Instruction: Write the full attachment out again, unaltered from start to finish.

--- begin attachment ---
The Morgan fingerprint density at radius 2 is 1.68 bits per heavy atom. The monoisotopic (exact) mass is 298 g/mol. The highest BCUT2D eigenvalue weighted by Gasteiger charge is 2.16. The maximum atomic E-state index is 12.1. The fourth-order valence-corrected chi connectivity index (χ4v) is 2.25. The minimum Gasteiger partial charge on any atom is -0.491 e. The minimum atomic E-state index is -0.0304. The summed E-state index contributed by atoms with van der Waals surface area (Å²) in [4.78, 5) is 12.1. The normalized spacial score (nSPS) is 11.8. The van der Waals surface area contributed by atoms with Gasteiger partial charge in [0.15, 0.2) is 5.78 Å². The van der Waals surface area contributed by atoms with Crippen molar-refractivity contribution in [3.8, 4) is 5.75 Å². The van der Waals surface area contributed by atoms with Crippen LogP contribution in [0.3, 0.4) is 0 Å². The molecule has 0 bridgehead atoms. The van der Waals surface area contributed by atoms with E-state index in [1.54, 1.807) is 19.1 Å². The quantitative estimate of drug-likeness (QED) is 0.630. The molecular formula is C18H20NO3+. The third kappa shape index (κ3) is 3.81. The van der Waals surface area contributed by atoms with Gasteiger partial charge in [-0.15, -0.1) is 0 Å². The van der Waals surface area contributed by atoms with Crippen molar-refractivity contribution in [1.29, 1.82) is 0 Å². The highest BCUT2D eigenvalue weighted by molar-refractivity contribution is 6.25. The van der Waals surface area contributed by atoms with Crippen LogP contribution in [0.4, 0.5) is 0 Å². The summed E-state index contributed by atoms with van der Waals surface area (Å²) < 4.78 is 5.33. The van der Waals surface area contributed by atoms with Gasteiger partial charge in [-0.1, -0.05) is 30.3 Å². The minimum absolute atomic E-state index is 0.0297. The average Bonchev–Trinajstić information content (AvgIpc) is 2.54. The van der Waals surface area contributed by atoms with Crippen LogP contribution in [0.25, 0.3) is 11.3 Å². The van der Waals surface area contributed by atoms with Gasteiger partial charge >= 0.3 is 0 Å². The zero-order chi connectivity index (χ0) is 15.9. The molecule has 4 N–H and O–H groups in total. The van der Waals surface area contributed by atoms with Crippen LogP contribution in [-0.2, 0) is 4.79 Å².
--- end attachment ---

The Morgan fingerprint density at radius 2 is 1.68 bits per heavy atom. The monoisotopic (exact) mass is 298 g/mol. The highest BCUT2D eigenvalue weighted by Gasteiger charge is 2.16. The maximum atomic E-state index is 12.1. The fourth-order valence-corrected chi connectivity index (χ4v) is 2.25. The minimum Gasteiger partial charge on any atom is -0.491 e. The minimum atomic E-state index is -0.0304. The summed E-state index contributed by atoms with van der Waals surface area (Å²) in [4.78, 5) is 12.1. The normalized spacial score (nSPS) is 11.8. The van der Waals surface area contributed by atoms with Gasteiger partial charge in [0.15, 0.2) is 5.78 Å². The van der Waals surface area contributed by atoms with Crippen molar-refractivity contribution in [3.8, 4) is 5.75 Å². The van der Waals surface area contributed by atoms with Crippen LogP contribution in [0.3, 0.4) is 0 Å². The molecule has 0 bridgehead atoms. The van der Waals surface area contributed by atoms with E-state index in [1.54, 1.807) is 19.1 Å². The quantitative estimate of drug-likeness (QED) is 0.630. The molecular formula is C18H20NO3+. The third kappa shape index (κ3) is 3.81. The van der Waals surface area contributed by atoms with Gasteiger partial charge in [-0.15, -0.1) is 0 Å². The van der Waals surface area contributed by atoms with Crippen molar-refractivity contribution in [1.29, 1.82) is 0 Å². The highest BCUT2D eigenvalue weighted by molar-refractivity contribution is 6.25. The van der Waals surface area contributed by atoms with Crippen LogP contribution in [0.4, 0.5) is 0 Å². The summed E-state index contributed by atoms with van der Waals surface area (Å²) < 4.78 is 5.33. The van der Waals surface area contributed by atoms with Gasteiger partial charge in [-0.1, -0.05) is 30.3 Å². The minimum absolute atomic E-state index is 0.0297. The average Bonchev–Trinajstić information content (AvgIpc) is 2.54. The van der Waals surface area contributed by atoms with Crippen LogP contribution in [0.25, 0.3) is 11.3 Å². The van der Waals surface area contributed by atoms with Gasteiger partial charge >= 0.3 is 0 Å². The zero-order chi connectivity index (χ0) is 15.9. The molecule has 4 N–H and O–H groups in total. The van der Waals surface area contributed by atoms with Crippen LogP contribution in [-0.2, 0) is 4.79 Å².